Money & Life contributors draw on their diverse range of experience to present you with insights and guidance that will help you manage your financial wellbeing, achieve your lifestyle goals and plan for your financial future.
Once upon a time, people went out, got a job and stayed there for the rest of their working lives. But “a job for life” is no longer an option for most working Australians.
Changing careers, going out on your own and pursuing a dream to become self-employed has become the reality for many. The amount of co-working spaces that have opened up in major cities is evidence that more people are working for themselves and starting their own businesses.
When looking to start your own business you need to ask yourself several questions.
Do you intend to keep working at your current job to have an income while you set up your own company?
How much money will you need to cover the first six months? Realistically estimate what your expenses will be.
You may need to get clear on your personal finances before you even think about working for yourself.
A financial planner can help you with both planning for your business and putting your personal finances in order. As well as advise you on other financial matters such as superannuation, insurance and tax.
Write a business plan.
If you are looking for funding or investment to start your business, this is absolutely crucial. But it is also important to have a “blueprint” for your business that you can refer back to and tweak where necessary as you move forward.
After a career spent mostly in the government sector, economist Kate McNeill found herself approaching middle age realising that if she didn’t change track she was destined to be stuck in work she didn’t want to do for the rest of her life. After some soul-searching and research she set up her firm, “Move Through”, which is a company providing integrated dispute resolution and work wellbeing services to organisations throughout Australia.
After training as an economist in the 1990s, McNeill said she’d had a very idealistic view about what she could achieve. But she found contracting on government and big business projects often felt as if it “went nowhere” and “it was just moving paper around”.
“Although sometimes we were able to influence the political agenda with our work and that was very satisfying,” she says.
One of the reasons McNeill moved to start her own business was that even when the work she did produced results, it would often be years before she would see them. She said she became “impatient” over time and what she is doing now is infinitely more rewarding.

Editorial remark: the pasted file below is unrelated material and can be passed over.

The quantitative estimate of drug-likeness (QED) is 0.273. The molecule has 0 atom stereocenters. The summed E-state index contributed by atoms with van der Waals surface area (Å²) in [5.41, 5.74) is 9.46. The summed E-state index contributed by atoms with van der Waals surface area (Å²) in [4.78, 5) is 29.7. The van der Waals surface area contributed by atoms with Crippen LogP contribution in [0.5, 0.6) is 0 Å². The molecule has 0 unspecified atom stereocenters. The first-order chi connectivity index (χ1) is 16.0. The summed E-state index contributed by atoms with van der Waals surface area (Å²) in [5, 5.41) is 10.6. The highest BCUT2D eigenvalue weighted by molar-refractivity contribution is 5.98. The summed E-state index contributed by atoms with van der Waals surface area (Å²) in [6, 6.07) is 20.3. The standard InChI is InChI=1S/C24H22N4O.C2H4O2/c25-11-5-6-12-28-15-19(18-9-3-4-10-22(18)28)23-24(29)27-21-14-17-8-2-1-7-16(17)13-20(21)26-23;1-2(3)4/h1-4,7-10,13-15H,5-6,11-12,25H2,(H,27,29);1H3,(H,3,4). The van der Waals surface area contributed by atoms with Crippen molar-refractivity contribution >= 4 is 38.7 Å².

Don’t quit your day job (just yet)
While still working in full-time contract roles, McNeill started a smaller business three years ago. Through her experience she identified an unmet need in the market.
McNeill trained as a mediator after being thrown in the deep end while contracted to Aboriginal community housing services. Here she was asked to handle front line complaints from staff as well as from Aboriginal community members with outstanding contract disputes.
From interacting with a lot of very pissed-off people, she realised she had a knack for dealing with situations that were both analytically complex and emotionally charged.
Marketing your business
In terms of marketing your business, you may need to look at a variety of options. Depending on what business you start, promoting and marketing that business may present unique challenges.
For example, there is a lot of buzz around SEO when developing a website and web content, but McNeill said in her case that is probably of little use as most potential clients haven’t got to the stage where they think they need mediation. “They are not googling key words that lead them to me,” she says.
She says one of the key messages to get across when pitching to clients is that not getting the right mediation will affect their bottom line. “It’s already affecting their bottom line. All I’m doing is saying, ‘this is actually a business issue’,” she says.
Issues to consider for laterpreneurs regarding super
If you are looking to start a business to fund your retirement, you need to think about who you are going to sell to, what will be the value, is there a market, can you actually rely on this to fund or part-fund your retirement?
How will you fund your venture? If you are going to withdraw funds from super or take a loan out and it does not work, what will be the impact of having less super? How you pay back the loan? Will you able to get a job to replenish these funds?
If you take money out to fund the venture and sell post age 65, there will be issues getting the funds back into superannuation ie meeting the works test of 40 hours in 30 consecutive days.
The income will be assessed as income under the assets test and the loss in pension could mean your income is effectively taxed at 50 per cent.
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